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A multimedia mobile phone-based youth smoking cessation intervention: findings from content development and piloting studies

Whittaker, Robyn, Maddison, Ralph, McRobbie, Hayden, Bullen, Chris, Denny, Simon, Dorey, Enid, Ellis-Pegler, Mary, van Rooyen, Jaco and Rodgers, Anthony 2008, A multimedia mobile phone-based youth smoking cessation intervention: findings from content development and piloting studies, Journal of medical internet research, vol. 10, no. 5, pp. 1-13, doi: 10.2196/jmir.1007.

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Title A multimedia mobile phone-based youth smoking cessation intervention: findings from content development and piloting studies
Author(s) Whittaker, Robyn
Maddison, Ralph
McRobbie, Hayden
Bullen, Chris
Denny, Simon
Dorey, Enid
Ellis-Pegler, Mary
van Rooyen, Jaco
Rodgers, Anthony
Journal name Journal of medical internet research
Volume number 10
Issue number 5
Start page 1
End page 13
Total pages 13
Publisher JMIR Publications
Place of publication Toronto, Canada
Publication date 2008
ISSN 1438-8871
Keyword(s) smoking cessation
cellular phone
mobile phone
learning
Summary BACKGROUND: While most young people who smoke want to quit, few access cessation support services. Mobile phone-based cessation programs are ideal for young people: mobile phones are the most common means of peer communication, and messages can be delivered in an anonymous manner, anywhere, anytime. Following the success of our text messaging smoking cessation program, we developed an innovative multimedia mobile phone smoking cessation intervention.

OBJECTIVE: The aim of the study was to develop and pilot test a youth-oriented multimedia smoking cessation intervention delivered solely by mobile phone.

METHODS: Development included creating content and building the technology platform. Content development was overseen by an expert group who advised on youth development principles, observational learning (from social cognitive theory), effective smoking cessation interventions, and social marketing. Young people participated in three content development phases (consultation via focus groups and an online survey, content pre-testing, and selection of role models). Video and text messages were then developed, incorporating the findings from this research. Information technology systems were established to support the delivery of the multimedia messages by mobile phone. A pilot study using an abbreviated 4-week program of video and text content tested the reliability of the systems and the acceptability of the intervention.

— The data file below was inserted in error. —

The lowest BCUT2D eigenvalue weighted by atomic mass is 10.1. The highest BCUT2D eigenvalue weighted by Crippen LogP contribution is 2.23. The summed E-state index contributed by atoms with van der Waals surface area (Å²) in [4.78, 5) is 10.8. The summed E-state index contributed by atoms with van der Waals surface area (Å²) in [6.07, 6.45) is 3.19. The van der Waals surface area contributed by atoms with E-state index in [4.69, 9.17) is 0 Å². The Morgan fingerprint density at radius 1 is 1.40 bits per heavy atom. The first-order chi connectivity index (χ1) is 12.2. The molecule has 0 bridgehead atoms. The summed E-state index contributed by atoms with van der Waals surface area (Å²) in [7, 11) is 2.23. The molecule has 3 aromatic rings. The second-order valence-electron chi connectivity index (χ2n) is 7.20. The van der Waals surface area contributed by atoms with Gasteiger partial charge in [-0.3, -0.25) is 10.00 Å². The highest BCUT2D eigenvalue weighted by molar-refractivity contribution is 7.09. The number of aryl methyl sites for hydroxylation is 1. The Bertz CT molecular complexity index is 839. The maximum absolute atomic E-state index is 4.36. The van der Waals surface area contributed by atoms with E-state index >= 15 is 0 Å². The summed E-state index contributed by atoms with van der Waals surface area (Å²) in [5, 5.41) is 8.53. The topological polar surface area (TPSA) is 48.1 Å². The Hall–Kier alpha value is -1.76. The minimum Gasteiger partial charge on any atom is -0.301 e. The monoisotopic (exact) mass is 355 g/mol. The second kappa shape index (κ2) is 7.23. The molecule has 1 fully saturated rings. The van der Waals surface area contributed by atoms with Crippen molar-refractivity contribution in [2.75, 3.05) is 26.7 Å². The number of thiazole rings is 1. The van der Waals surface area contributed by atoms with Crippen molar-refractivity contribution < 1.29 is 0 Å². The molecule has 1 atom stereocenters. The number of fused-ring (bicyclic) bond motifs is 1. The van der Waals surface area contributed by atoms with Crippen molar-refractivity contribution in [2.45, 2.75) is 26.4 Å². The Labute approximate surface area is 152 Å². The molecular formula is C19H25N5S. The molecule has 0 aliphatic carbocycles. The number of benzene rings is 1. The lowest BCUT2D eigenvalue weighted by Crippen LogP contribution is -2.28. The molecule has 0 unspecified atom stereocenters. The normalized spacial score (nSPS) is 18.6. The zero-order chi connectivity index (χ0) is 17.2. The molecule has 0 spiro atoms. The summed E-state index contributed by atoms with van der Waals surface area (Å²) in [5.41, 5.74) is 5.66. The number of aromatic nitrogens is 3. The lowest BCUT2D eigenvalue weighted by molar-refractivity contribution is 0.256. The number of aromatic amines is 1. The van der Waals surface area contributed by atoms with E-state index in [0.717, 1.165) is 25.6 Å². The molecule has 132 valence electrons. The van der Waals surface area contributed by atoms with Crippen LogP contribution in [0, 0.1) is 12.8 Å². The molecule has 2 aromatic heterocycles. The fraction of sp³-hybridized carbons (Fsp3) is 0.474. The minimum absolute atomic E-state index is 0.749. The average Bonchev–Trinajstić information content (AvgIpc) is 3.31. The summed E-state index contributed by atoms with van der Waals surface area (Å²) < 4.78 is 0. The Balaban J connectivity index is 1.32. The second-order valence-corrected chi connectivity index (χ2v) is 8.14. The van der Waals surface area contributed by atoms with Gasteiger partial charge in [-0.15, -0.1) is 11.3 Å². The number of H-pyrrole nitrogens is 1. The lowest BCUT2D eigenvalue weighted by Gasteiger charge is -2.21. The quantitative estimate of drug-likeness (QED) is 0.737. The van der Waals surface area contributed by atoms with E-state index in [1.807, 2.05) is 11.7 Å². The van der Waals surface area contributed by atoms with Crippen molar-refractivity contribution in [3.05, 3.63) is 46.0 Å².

RESULTS: Approximately 180 young people participated in the consultation phase. There was a high priority placed on music for relaxation (75%) and an interest in interacting with others in the program (40% would read messages, 36% would read a blog). Findings from the pre-testing phase (n = 41) included the importance of selecting "real" and "honest" role models with believable stories, and an interest in animations (37%). Of the 15 participants who took part in the pilot study, 13 (87%) were available for follow-up interviews at 4 weeks: 12 participants liked the program or liked it most of the time and found the role model to be believable; 7 liked the role model video messages (5 were unsure); 8 used the extra assistance for cravings; and 9 were happy with two messages per day. Nine participants (60%) stopped smoking during the program. Some technical challenges were encountered during the pilot study.

CONCLUSIONS: A multimedia mobile phone smoking cessation program is technically feasible, and the content developed is appropriate for this medium and is acceptable to our target population. These results have informed the design of a 6-month intervention currently being evaluated for its effectiveness in increasing smoking cessation rates in young people.
Language eng
DOI 10.2196/jmir.1007
Field of Research 111799 Public Health and Health Services not elsewhere classified
Socio Economic Objective 920499 Public Health (excl. Specific Population Health) not elsewhere classified
HERDC Research category C1.1 Refereed article in a scholarly journal
ERA Research output type C Journal article
Copyright notice ©2008, The Authors
Free to Read? Yes
Use Rights Creative Commons Attribution licence
Persistent URL http://hdl.handle.net/10536/DRO/DU:30081981

Document type: Journal Article
Collections: School of Exercise and Nutrition Sciences
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Every reasonable effort has been made to ensure that permission has been obtained for items included in DRO. If you believe that your rights have been infringed by this repository, please contact drosupport@deakin.edu.au.